Reinventing DLP with Natural Language Understanding

Arjun Sambamoorthy
Product Features /
Reinventing DLP with Natural Language Understanding

The mission of every organization’s security staff is to prevent a data breach: the loss of confidential information to an untrusted external destination. It can happen online, across emails, shared documents, or physical assets.

There are three types of data leaks:

  • Data breaches and theft due to software application and network perimeter vulnerabilities.
  • Data leaks and credential theft resulting from Business Email Compromise (BEC) and targeted spear phishing attacks.
  • Accidental or malicious data loss, including sending sensitive information to a misaddressed recipient and sharing confidential data with unauthorized parties, both internal and external.

Data Loss Prevention or Data Leak Protection (DLP) should be a priority to prevent a data breach. However, with today’s security solutions, it is a challenging, burdensome, and costly process, and attacks are still getting through.

Natural Language Understanding, or NLU, is a newer machine learning technique that helps organizations better understand data semantics. NLU goes beyond pattern matching to provide a broader interpretation of threats based on historical data and behavior.

This article will discuss the shortcomings of traditional DLP, challenges in preventing data leaks, and the growing relationship between NLU and DLP in cybersecurity.

DLP: What’s Missing?

Organizations employ DLP and security solutions across their platform, from the network to the application layer, to protect their assets. These solutions work well to a certain extent, including inspecting data and sensitive content, applying filters, blocking, and other remediation features. They also typically apply policies for the acceptable use of content or data under specific contexts.

But what these solutions lack is the ability to understand the data from a human language and communications point of view. This is important because humans author most communication within organizations – and most attacks happen through those communications.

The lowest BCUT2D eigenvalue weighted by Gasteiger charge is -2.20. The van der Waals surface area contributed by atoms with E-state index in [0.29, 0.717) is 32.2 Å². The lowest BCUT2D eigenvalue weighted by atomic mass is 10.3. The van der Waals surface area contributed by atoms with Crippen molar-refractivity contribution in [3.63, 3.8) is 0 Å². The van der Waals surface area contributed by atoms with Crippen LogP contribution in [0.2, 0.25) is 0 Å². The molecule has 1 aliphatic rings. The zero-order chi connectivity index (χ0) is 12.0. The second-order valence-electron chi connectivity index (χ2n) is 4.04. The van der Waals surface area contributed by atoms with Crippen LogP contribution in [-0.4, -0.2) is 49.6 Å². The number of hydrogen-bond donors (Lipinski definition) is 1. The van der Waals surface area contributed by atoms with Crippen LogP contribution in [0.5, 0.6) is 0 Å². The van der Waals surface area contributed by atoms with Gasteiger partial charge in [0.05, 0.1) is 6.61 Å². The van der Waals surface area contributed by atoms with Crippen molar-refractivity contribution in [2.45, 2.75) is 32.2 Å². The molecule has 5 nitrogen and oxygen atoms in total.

Consider the 2021 Verizon DBIR, which includes information from 79,635 reported security incidents and 5,258 data breaches from 88 countries. It contains clues about the types of attacks that bypass traditional security solutions, featuring statistics like:

  • Email-based phishing attacks accounted for 36% of data breaches.
  • Employees are still the weak link in security; humans were involved in 85% of breaches.
  • BEC used for social engineering attacks increased 15 times (not percent!).
  • 10% of all data breaches involved ransomware.
  • The vast majority of organizations are neglecting threat detection and response.

It is imperative for security solutions and products to better understand textual communications and apply security measures based on that understanding.

The Limits of Pattern and Keyword Matching

Current DLP products rely heavily on pattern matching regular expressions (regex) to identify and classify an organization’s sensitive and critical data. Regex helps search for a specific pattern in a blob of text, but it lacks a fundamental understanding of text semantics and context, resulting in significant false positives and alert fatigue for security analysts

To illustrate this better, consider this statement:

"Jane thinks it is really cold at your place, and by the way, her email address is jane@acme.com. Please invite her to the party and keep your place warm."

A human reading the statement would clearly understand the context of “cold,” which refers to the temperature, not an illness.